Tips for planning group trips

Salo Aburto was excited for his first trip to Europe last month. The plan was a two-week field trip with his best friend from university to Brussels, Amsterdam, Paris and Berlin. His friend was married and living in Brussels and seemed eager to play tour guide. (Her husband of his accompanied them for a couple of days.) Bored, 27, a digital content specialist for a nonprofit environmental group in Washington, took two weeks off for the adventure. The couple would travel together for the first time.

Within days, the trip became his “worst nightmare.”

The cracks appeared quickly: he is organized and likes to have “an itinerary, plus plan A and plan B”, while she is more spontaneous. He was frustrated that he didn’t have time to explore on his own and felt that his priorities were being ignored. They even fought over his snoring. Minor disagreements and sniping culminated in a fight in Berlin. The next time he saw her was at the airport, where she changed seats on the plane they had booked together back to Brussels. Aburto spent the last three days there trying to save the trip alone.

They haven’t spoken since he left Europe a month ago, though they did meet for coffee just before he flew home, and he’s hopeful they’ll mend their relationship eventually. But she will think twice before traveling with friends again. “It makes me sad, because I feel like this trip has completely bombed an amazing relationship,” she said.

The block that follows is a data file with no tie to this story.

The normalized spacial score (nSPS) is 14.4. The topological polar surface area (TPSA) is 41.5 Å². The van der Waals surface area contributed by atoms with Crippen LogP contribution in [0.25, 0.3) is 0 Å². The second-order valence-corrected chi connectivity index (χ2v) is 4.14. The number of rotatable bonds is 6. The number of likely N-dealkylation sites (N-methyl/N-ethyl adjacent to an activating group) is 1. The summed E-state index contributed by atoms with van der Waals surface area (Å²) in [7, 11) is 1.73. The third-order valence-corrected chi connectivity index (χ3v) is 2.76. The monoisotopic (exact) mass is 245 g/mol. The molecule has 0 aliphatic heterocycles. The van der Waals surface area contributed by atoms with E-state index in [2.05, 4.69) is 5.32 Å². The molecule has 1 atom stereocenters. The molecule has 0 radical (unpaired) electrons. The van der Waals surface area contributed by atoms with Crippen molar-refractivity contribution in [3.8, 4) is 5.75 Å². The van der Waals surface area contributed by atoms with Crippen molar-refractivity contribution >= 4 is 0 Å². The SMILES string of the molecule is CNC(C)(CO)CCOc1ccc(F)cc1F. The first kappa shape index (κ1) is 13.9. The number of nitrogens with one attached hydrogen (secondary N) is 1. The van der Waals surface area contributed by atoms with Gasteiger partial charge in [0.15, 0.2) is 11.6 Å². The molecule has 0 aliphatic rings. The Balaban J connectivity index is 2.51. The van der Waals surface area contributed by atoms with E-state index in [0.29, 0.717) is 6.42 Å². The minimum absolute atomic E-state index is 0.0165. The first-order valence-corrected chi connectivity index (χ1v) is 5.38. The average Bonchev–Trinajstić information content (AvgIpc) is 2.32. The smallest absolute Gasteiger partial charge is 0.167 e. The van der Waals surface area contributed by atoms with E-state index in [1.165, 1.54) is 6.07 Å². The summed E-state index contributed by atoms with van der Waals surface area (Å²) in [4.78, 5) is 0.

The opportunity to see new places and make memories with friends is enticing, but a lot can go wrong. Personalities can clash, goals can differ, well-meaning planners can make stupid mistakes. Whether it’s weekend fun or a multi-week international excursion, here’s how to take a trip from idea to reality—and how to survive with friendships intact.

Set (and agree on) expectations. Clarifying the purpose of the trip can make the planning process easier. A trip to Paris with the purpose of seeing as many museums as possible will have a faster pace and more scheduled outings than a quiet weekend at a lake house. Talk about what the majority of the group wants to do, and people can decide if they want to participate. On a recent birthday weekend in New York with friends, for example, I made it clear that I wouldn’t be staying up as late at the clubs as the rest of the group.

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Set dates early. One of the hardest parts of traveling in a group is getting everyone to commit. People have busy schedules and different amounts of free time; Create a Google or Doodle form and ask everyone to look at their calendars and provide date ranges when they are free. Pick the dates with the most overlap.

“If you’re the person organizing these trips, you have to be prepared that not everyone is going,” said David Bell, 27, a Ph.D. student in physics. at the University of Washington in Seattle, who has traveled with his group of high school friends every other year since 2013. “It’s not going to be a perfect date.”

Choose a group organizer. The trip will not happen if nobody takes charge. Vanessa Bowling Ajavon, founder of the Girls Vacation Club, a DC-based travel company that organizes group tours for women, recommends appointing one person as the lead planner. This person will make decisions and keep the group on track. Ajavon has seen many potential trips dissolve because no one wanted to take the lead. “If you have too many people investigating, it will get very sloppy,” she said.